If you’re anything like us, your summer vacation plans probably include a couple of day trips, time by the lake and, if you’re feeling really crazy, an honest-to-goodness trip away from the Midwest.
But now, thanks to Adler Planetarium, it also could include a visit to the outer edges of our solar system.
Destination Solar System, Adler’s newest live show, makes space tourism a reality. It opens to the public Friday and if the media preview audience is any indication, it will inspire a new love for the sky, stars and planets along with good old Mother Earth.
Set in the year 2096, visitors board the out-of-this-world Space Express Tour with its enthusiastic and first-time solo tour guide, Jesse. During the preview of the show Tuesday, she giggled and joked with the audience to build the excitement of the trip.
The show, in the marvelous Grainger Theatre, will make you feel like you are flying on a space ship to the sun, moon, Mars, Jupiter and Saturn.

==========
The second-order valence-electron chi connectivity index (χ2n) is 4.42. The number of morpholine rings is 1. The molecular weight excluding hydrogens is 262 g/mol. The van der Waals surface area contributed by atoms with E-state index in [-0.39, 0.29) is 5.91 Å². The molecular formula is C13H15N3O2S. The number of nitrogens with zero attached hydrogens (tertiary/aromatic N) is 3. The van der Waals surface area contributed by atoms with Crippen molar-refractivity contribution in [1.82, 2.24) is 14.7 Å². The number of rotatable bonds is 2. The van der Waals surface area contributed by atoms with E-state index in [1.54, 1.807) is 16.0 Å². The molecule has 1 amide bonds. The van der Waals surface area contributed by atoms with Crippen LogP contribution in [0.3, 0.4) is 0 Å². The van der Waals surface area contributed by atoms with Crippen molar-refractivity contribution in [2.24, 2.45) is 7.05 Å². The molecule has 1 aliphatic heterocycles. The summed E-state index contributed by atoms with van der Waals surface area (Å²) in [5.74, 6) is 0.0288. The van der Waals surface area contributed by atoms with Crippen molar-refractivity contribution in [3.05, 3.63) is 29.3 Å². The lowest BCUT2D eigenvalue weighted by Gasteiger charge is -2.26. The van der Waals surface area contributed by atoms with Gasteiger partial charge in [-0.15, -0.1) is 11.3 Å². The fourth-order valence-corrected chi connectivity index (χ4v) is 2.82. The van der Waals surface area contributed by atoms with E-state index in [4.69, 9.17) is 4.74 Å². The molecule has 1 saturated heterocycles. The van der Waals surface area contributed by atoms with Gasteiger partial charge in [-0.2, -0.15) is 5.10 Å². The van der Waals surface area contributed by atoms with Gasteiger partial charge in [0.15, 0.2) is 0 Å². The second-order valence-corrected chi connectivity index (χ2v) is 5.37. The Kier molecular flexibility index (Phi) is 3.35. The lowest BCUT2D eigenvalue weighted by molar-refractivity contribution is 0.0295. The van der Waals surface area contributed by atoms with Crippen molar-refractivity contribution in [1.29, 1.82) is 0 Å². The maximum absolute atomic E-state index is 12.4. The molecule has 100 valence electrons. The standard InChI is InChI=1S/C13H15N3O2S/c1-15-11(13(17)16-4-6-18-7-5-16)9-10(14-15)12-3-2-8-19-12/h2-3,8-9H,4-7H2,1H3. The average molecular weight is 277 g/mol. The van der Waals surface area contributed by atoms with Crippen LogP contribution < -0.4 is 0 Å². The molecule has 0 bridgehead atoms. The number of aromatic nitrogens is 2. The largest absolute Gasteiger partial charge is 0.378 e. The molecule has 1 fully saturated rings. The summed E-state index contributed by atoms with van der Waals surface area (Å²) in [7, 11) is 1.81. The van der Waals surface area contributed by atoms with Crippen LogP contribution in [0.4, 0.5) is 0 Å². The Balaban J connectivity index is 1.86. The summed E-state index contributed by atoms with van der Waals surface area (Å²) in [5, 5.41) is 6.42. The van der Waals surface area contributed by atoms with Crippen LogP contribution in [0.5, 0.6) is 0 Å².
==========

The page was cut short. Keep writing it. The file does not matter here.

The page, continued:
“Our own solar system and our own backyard is a truly amazing place. It’s a topsy-turvy, almost Wonderland-like world,” says vice president of visitor experience Sarah Cole. “We hope people are a little awestruck by what is out there in our own neighborhood.”
Cole thinks visitors will especially love the journey through Mars that includes a visit to the Valles Marineris canyon, which “makes Grand Canyon look like a little scratch in the dirt.” And kids will enjoy the chance to go “plume-hunting” on Saturn’s moon Enceladus, where geyser-like explosions occasionally pop up.
There are two ways to exit the theater, one that leads you to learn more about the solar system and each individual planet and one that leads you to discover more about the moon.
President Michelle Larson said the show became an “all-hands on deck” labor of love for every member of Adler’s team to give the audience the best views possible of each star and planet.
Cole, a mom of twins who joined Adler in January, says she particularly likes that the show doesn’t feel intimidating to parents. The show makes astronomy accessible. “It’s a great opportunity for people who might feel a little nervous about talking about astronomy with their kids,” she says.
Insider tip: Nab the best seats, directly in the center of the room on the aisle. But if you tend to get a little motion sick, sit in the back center seats. There are only two brief spots in the show that might make your tummy flutter.
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